This week I got a message on Facebook from one of my dear former White colleagues asking how she can learn more and support me during this time. I was so touched that tears filled my eyes, however as I began to think about it, I wondered, “Why did she message me on Facebook when she has my number?”
This revealed one of the major problems with white allyship. Allyship gives the opportunity to seem helpful from a comfortable distance that really does not help at all. Black people do not need allies, we need partners who have stake in the game, who aren’t there just to help anyone in the struggle but believe that the fight is also theirs.
I remember my grand mother telling me that in order to get half of what “they“ have I have to be 100 times more excellent. I’ve also told my nieces and nephews this… It isn’t folklore and I hope I don’t have to tell my daughter this as well.
The subtle tactic of systemic racism is to present a picture of equal opportunity while also diminishing the self esteem of Blacks by making access to “said” opportunity and upward mobility 100 times more difficult. Some of the most damaging systemic injustice against Blacks is embedded in our corporate and financial systems.
Here are 5 things you can do to support your Black colleagues as an effective partner. Warning only proceed if you are willing to take uncomfortable action:
1. Call out racism and bigotry
Decisions in corporate America are often made behind closed doors, in cliques and conversations that we are not privy to. So since you are most likely privy to those conversations be a true partner … get uncomfortable and speak out when your colleagues disparage your Black colleagues in ways that can affect their progress and promotion. This might require you to risk your relationships and clique privileges.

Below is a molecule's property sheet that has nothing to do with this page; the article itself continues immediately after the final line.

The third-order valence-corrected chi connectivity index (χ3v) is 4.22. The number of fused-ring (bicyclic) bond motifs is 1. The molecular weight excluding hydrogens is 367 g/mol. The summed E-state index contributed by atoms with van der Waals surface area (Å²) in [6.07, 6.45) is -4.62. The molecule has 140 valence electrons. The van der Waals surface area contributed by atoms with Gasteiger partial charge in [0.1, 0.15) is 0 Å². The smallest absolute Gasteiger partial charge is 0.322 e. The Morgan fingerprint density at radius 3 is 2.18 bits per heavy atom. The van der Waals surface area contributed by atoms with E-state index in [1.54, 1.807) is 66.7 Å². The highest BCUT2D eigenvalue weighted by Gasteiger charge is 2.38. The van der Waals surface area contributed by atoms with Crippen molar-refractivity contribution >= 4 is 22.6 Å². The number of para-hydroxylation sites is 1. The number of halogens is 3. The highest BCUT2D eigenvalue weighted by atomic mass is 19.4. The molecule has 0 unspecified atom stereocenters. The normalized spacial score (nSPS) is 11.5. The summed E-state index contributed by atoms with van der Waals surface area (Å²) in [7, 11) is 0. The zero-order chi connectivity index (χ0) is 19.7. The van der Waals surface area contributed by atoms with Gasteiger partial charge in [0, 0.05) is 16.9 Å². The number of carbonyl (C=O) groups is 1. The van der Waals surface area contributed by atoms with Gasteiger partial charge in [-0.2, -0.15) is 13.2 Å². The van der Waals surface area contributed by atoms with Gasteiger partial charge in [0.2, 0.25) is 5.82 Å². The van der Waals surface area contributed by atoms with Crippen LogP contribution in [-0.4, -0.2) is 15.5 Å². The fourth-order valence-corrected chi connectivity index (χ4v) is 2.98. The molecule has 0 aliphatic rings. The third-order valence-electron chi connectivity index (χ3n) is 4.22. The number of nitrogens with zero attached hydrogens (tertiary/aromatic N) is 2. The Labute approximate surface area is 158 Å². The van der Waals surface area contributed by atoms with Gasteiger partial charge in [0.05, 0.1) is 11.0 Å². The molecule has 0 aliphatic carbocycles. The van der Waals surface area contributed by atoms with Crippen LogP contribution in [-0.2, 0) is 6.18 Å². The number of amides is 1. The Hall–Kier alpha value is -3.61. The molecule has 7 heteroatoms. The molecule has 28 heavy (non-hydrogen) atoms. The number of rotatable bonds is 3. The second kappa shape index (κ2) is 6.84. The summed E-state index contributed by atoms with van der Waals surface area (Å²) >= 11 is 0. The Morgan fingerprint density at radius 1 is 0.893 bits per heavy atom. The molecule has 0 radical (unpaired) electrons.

2. Educate yourself about the history of economic inequity and why black folks are 300 years behind white folks in wealth.
Hundreds of years of slavery and Jim Crow were swiftly replaced by systemic racism to continue to marginalize Blacks through classism. America’s economy was built on the backs of slaves, so much so that some of the first dollar bills had pictures of slaves on them. Yet for over 400 years Blacks in America had no opportunity to build generational wealth and still today are marginalized financially by systemic discrimination. Don’t pity us … put your money where your mouth is… support black businesses, mentor black colleagues, open up your cliques and associations, promote and hire Blacks equally.
3. Know the difference between BIPOC (Black Indigenous People of Color) and POC (People of Color). It is important to distinguish that BIPOC have suffered the most under white oppression in America and face very unique systemic inequities that do not apply to all People of Color. This distinction is important because we often erase indigenous people in our conversations and anti Blackness is still very prevalent in POC communities.
4. Become aware of your own implicit biases because even the best intentioned among us have biases…and this goes for all human beings regardless of race. At the root of racism is a human instinct we all learn through experience and culture…biases ….Read Blindspot Hidden Biases of Good People and try to think about your own unconscious biases, how to spot them and correct them before they affect someone else’s life or upward mobility.
5. Have deep conversations with your BIPOC colleagues … listen without defending and speak without offending. Take notes and take action. This might be the most uncomfortable experience of your life but please take heart knowing that we live with this discomfort every day when we merely leave our homes.
My dear White colleagues who are willing to be partners on the journey, this is just the beginning. I don’t expect you to go through all of this quickly, it will take time – after all we can’t undo 400 years of inequity in just a few weeks, months or years.
If you want to learn a bit more then you can look at the links below.
Watch this Oprah Show episode exploring implicit bias
Oh and if you really wanna go deep read PowerNomics by Dr. Claud Anderson
Share in the comments any insights, actions or resources you have found useful